The game continues until all players have finished their final season, and as mentioned this can be at different times. Players will have earnt points for simply playing cards to their tableau, by completing the events and the special event objectives. Points can also be awarded by specific cards or actions. Combining all of their points, the player with the most wins. Ties are split by the events players have earnt otherwise the victory is shared.
There were a few occasions when the bonuses from the special event cards or critter/construction cards weren’t instantly obvious, and needed to be clarified by checking the rulebook. Thankfully, there is an index for the critters and construction cards – describing what they do in detail. Don’t let this rarity put you off though, for the most part though everything is clear and simple, via a blend of text and symbology. The majority of the gameplay comes from what is on the cards, so these being clear helps set the game up for a smooth experience.
Having a lot of the intricacies on the cards is ideal for getting Everdell to the table quickly. The teach is rather short, even if you include examples of how a few cards work. For those that like to hear minimal rules and then learn by playing this is 100% the way Everdell works. For the first game, as new cards come out, the game is slowed down. Everyone will want to know what a card does, and how it could help them to victory, when it enters the meadow.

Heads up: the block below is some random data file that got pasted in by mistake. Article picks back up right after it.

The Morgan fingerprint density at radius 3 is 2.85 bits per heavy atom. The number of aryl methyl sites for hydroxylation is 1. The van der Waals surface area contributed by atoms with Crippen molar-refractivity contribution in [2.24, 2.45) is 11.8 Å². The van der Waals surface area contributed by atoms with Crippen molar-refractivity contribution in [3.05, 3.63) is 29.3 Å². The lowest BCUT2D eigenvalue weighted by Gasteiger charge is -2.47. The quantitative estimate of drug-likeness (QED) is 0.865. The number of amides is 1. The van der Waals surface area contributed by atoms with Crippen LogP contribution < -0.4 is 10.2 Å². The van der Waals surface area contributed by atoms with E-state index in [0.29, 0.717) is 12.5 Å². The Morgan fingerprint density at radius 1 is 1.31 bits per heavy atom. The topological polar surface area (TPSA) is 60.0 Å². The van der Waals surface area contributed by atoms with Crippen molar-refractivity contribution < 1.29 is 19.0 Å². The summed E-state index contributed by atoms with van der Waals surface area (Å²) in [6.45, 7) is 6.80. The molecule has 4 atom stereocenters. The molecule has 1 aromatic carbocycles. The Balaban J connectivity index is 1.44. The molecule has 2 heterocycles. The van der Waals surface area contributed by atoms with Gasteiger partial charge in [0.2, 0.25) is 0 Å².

There are a number of repeats in the deck, so this slow down isn’t to the same extent as with Terraforming Mars, where every card is unique. A good balance between variety and repetition has been struck, with players still eager to grab a card quickly, whilst not bamboozling players with a flood of cards to read. After a game or two this slowness disappears and the streamlined gameplay shines through. At this stage is about when I started wanting an expansion. Whilst not a necessity to drive up variety, players can start to see combos in the deck. Knowing there are expansions which offer new or further combos only makes you want to try them!